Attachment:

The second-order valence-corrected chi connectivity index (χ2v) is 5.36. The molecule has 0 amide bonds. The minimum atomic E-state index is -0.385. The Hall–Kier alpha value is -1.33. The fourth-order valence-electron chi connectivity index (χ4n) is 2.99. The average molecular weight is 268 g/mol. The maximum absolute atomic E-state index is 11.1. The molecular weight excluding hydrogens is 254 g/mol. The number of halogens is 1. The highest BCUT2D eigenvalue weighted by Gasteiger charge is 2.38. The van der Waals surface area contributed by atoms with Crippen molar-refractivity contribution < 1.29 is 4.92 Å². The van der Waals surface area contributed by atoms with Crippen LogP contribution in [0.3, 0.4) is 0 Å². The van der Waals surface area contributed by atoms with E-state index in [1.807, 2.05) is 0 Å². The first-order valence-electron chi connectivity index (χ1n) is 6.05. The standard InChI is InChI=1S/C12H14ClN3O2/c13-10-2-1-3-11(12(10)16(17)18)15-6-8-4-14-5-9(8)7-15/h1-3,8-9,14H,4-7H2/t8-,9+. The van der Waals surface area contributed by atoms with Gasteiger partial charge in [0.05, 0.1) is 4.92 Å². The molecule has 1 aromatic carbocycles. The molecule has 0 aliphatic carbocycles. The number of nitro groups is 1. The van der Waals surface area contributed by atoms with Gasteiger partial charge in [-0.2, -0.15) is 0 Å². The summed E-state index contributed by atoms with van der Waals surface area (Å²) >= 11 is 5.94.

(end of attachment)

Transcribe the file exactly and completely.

The second-order valence-corrected chi connectivity index (χ2v) is 5.36. The molecule has 0 amide bonds. The minimum atomic E-state index is -0.385. The Hall–Kier alpha value is -1.33. The fourth-order valence-electron chi connectivity index (χ4n) is 2.99. The average molecular weight is 268 g/mol. The maximum absolute atomic E-state index is 11.1. The molecular weight excluding hydrogens is 254 g/mol. The number of halogens is 1. The highest BCUT2D eigenvalue weighted by Gasteiger charge is 2.38. The van der Waals surface area contributed by atoms with Crippen molar-refractivity contribution < 1.29 is 4.92 Å². The van der Waals surface area contributed by atoms with Crippen LogP contribution in [0.3, 0.4) is 0 Å². The van der Waals surface area contributed by atoms with E-state index in [1.807, 2.05) is 0 Å². The first-order valence-electron chi connectivity index (χ1n) is 6.05. The standard InChI is InChI=1S/C12H14ClN3O2/c13-10-2-1-3-11(12(10)16(17)18)15-6-8-4-14-5-9(8)7-15/h1-3,8-9,14H,4-7H2/t8-,9+. The van der Waals surface area contributed by atoms with Gasteiger partial charge in [0.05, 0.1) is 4.92 Å². The molecule has 1 aromatic carbocycles. The molecule has 0 aliphatic carbocycles. The number of nitro groups is 1. The van der Waals surface area contributed by atoms with Gasteiger partial charge in [-0.2, -0.15) is 0 Å². The summed E-state index contributed by atoms with van der Waals surface area (Å²) >= 11 is 5.94.